Allegra Pesenti has been hired as associate director and senior curator of UCLA Grunwald Center for the Graphic Arts, which is part of the Hammer Museum in Los Angeles. It marks a homecoming for Pesenti, who was the curator of the Grunwald Center Curator from 2007 to 2013. She had then gone to be chief curator and curator at large at the Menil Collection in Houston and was involved in developing the forthcoming Menil Drawing Institute.
Rene Ricard, the art critic, chronicler of downtown Manhattan, poet, painter, gadabout and gadfly who died on Feb. 1 at the age of 67, was also a fan of Negronis. As scores of people ducked out of the cool drizzle into the Eldridge Street Synagogue for a memorial in his honor on a recent Thursday evening, they found bartenders not only steadily pouring wine but also shaking the cocktails. They’d be at it all night.
It’s a mystery how certain elements—patrons, bartenders, architecture, maybe a few special drinks—come together to make a bar really and truly great. Early on Wednesday evening the Frankfurt–based artist Tobias Rehberger stood behind the counter of a tiny bar in the basement of the Hôtel Americano and tried to explain to a few reporters the appeal of his favored hometown spot, Bar Oppenheimer. “It’s just, I don’t know, a nice atmosphere there,” he said, holding a rocks glass with a wedge of lime.
Muck Rack makes it simple to find people, tweets, or articles that mention any name, keyword, company, hashtag etc. We've compiled this guide to help you make the most of your search.
Selecting a term
Start searching tweets, articles from media outlets, articles mentioned in tweets, journalists'
names, titles and bios with some suggested searches:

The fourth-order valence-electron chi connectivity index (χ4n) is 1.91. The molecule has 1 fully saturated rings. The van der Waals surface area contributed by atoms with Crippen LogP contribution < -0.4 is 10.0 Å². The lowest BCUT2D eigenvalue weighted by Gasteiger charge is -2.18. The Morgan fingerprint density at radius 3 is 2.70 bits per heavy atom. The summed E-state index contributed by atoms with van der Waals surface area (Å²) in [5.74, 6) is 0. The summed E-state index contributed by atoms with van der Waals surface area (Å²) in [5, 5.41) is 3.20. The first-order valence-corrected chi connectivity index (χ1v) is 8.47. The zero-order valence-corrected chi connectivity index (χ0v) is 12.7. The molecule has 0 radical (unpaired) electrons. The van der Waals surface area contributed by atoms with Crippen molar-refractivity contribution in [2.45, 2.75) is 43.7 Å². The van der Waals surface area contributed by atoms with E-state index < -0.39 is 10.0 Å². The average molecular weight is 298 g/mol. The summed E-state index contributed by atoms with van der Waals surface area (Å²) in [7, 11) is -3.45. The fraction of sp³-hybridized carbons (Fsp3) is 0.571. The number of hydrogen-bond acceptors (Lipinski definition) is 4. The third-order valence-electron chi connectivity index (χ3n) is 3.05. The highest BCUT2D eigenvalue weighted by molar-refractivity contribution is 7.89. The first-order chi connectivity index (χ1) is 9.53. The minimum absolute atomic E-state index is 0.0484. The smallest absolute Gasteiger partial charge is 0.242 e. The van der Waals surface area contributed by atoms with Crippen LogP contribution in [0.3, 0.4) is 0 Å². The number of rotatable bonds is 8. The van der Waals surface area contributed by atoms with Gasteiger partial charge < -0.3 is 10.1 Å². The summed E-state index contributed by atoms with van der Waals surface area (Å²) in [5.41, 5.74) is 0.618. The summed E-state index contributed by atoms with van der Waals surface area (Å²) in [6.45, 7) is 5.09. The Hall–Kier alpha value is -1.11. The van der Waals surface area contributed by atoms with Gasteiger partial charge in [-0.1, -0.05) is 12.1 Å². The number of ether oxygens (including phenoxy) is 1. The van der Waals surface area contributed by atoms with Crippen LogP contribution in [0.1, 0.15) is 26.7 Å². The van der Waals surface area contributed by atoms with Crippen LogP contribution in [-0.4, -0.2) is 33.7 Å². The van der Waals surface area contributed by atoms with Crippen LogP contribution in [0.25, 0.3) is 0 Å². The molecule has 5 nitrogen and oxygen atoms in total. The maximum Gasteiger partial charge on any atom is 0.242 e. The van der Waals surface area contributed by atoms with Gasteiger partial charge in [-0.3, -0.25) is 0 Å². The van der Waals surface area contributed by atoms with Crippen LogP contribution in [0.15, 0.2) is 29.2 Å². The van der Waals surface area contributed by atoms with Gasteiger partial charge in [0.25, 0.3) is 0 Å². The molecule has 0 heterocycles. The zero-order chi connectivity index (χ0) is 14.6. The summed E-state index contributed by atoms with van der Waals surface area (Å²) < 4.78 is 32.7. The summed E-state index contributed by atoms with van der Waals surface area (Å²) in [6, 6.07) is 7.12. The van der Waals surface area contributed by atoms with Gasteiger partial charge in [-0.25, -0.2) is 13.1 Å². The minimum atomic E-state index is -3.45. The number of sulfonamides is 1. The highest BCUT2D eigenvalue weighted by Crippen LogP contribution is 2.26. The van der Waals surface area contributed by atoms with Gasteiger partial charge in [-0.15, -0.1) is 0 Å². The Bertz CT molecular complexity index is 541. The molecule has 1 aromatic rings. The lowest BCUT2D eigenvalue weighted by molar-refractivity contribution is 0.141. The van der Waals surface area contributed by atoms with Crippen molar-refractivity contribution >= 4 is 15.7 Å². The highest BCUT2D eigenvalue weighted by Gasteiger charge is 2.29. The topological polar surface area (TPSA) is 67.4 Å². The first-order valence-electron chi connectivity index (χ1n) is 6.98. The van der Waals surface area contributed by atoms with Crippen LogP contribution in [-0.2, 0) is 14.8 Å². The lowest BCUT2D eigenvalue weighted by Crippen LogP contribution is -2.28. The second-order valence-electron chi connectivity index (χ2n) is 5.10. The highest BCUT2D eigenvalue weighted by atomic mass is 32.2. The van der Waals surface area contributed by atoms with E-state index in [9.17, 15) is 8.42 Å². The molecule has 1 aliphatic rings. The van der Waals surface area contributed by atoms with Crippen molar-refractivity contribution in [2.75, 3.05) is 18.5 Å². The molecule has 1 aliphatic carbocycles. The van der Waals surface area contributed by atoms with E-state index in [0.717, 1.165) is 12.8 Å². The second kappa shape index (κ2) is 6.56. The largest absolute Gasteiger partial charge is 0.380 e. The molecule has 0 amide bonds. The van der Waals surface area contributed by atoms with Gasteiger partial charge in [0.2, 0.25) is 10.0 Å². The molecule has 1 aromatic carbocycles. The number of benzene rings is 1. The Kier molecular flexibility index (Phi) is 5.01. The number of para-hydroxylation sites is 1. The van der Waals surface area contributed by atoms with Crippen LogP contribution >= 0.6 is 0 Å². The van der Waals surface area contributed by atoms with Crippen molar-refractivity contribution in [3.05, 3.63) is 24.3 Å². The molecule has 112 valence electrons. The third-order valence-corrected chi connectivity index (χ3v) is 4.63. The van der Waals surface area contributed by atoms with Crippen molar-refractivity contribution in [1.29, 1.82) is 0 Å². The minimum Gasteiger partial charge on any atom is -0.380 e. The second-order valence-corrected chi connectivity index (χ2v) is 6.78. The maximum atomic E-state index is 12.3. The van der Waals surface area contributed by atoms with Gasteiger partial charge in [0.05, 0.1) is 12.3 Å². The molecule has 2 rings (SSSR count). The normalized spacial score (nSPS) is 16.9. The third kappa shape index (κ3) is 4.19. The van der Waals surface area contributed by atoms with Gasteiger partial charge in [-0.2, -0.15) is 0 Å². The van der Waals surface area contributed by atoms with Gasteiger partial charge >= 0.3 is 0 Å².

Companies or Topics (e.g. iPhone, Microsoft)
Phrases (e.g. "cloud computing") — use quotes to keep the terms together
Twitter handles (e.g. @username) — returns those who have mentioned or replied to
Names (e.g. "David Pogue")
Hashtags (e.g. #sxsw, #london2012)
Bio details (e.g. vegan, Olympics, father)
Muck Rack's Advanced Search allows for many boolean operators.
Find results that mention multiple specified terms, use AND or
+. For example, ensure each result contains both Elon Musk and Mark Zuckerberg by
searching Obama AND Romney or Obama + Romney.
Use the operators OR or , to broaden your search when you'd like either of
multiple terms to appear in results. (This is the default behavior of our search when no operators
are used.) For example, search for democrat OR republican to find results that refer to
Democrats and/or Republicans.
Use NOT or - to subtract results from your search. For
example, searching Disney will yield results about the Walt Disney Company as well as Walt Disney
World Resort. To exclude mentions of Disney World, search for Disney -World or Disney
When using one of these operators with a phrase, enclose it in quotation marks. For example, you can
find results about smartphones excluding Apple's iPhone 4S by searching smartphone -"iPhone
Exact case matching or punctuation
If you're searching for a brand name or keyword that relies on specific punctuation marks or capitalization, you can
find results that match your exact query by adding matchcase: before the keyword you're searching for, like matchcase:E*TRADE .
Use parentheses to separate multiple
boolean phrases. For example, to find journalists talking about having fun in Disney World or
Disneyland, search for ("disney world" OR disneyland) AND fun.
An asterisk can be used to search for any variation of a root word truncated by the asterisk. For example, searching for admin* will return results for administrator, administration, administer, administered, etc.
A near operator is an AND operator where you can control the distance between the words. You can vary the distance the near operation uses by adding a forward slash and number (between 0-99) such as strawberries NEAR/10 "whipped cream", which means the strawberries must exist within 10 words of "whipped cream".